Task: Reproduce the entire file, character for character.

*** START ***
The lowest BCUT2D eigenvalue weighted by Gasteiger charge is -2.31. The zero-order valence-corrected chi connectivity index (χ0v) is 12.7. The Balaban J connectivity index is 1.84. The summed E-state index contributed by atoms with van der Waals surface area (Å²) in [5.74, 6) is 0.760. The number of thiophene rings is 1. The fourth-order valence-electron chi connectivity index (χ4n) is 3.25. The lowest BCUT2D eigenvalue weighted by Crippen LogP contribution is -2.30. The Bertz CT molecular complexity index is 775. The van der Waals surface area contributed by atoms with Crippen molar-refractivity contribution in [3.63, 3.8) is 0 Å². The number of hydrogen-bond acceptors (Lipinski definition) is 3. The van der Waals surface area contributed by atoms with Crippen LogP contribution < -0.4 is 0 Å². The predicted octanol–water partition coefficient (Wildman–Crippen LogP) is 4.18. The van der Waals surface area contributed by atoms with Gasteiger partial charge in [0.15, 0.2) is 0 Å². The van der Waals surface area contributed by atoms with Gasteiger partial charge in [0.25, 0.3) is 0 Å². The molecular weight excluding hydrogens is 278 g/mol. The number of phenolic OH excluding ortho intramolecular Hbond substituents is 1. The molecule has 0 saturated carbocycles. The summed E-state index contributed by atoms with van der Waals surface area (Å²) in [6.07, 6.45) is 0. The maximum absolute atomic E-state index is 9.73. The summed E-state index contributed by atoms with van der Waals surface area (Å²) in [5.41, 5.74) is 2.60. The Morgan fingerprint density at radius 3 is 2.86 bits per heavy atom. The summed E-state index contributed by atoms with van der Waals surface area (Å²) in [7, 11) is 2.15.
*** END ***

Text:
The lowest BCUT2D eigenvalue weighted by Gasteiger charge is -2.31. The zero-order valence-corrected chi connectivity index (χ0v) is 12.7. The Balaban J connectivity index is 1.84. The summed E-state index contributed by atoms with van der Waals surface area (Å²) in [5.74, 6) is 0.760. The number of thiophene rings is 1. The fourth-order valence-electron chi connectivity index (χ4n) is 3.25. The lowest BCUT2D eigenvalue weighted by Crippen LogP contribution is -2.30. The Bertz CT molecular complexity index is 775. The van der Waals surface area contributed by atoms with Crippen molar-refractivity contribution in [3.63, 3.8) is 0 Å². The number of hydrogen-bond acceptors (Lipinski definition) is 3. The van der Waals surface area contributed by atoms with Crippen LogP contribution < -0.4 is 0 Å². The predicted octanol–water partition coefficient (Wildman–Crippen LogP) is 4.18. The van der Waals surface area contributed by atoms with Gasteiger partial charge in [0.15, 0.2) is 0 Å². The van der Waals surface area contributed by atoms with Gasteiger partial charge in [0.25, 0.3) is 0 Å². The molecular weight excluding hydrogens is 278 g/mol. The number of phenolic OH excluding ortho intramolecular Hbond substituents is 1. The molecule has 0 saturated carbocycles. The summed E-state index contributed by atoms with van der Waals surface area (Å²) in [6.07, 6.45) is 0. The maximum absolute atomic E-state index is 9.73. The summed E-state index contributed by atoms with van der Waals surface area (Å²) in [5.41, 5.74) is 2.60. The Morgan fingerprint density at radius 3 is 2.86 bits per heavy atom. The summed E-state index contributed by atoms with van der Waals surface area (Å²) in [7, 11) is 2.15.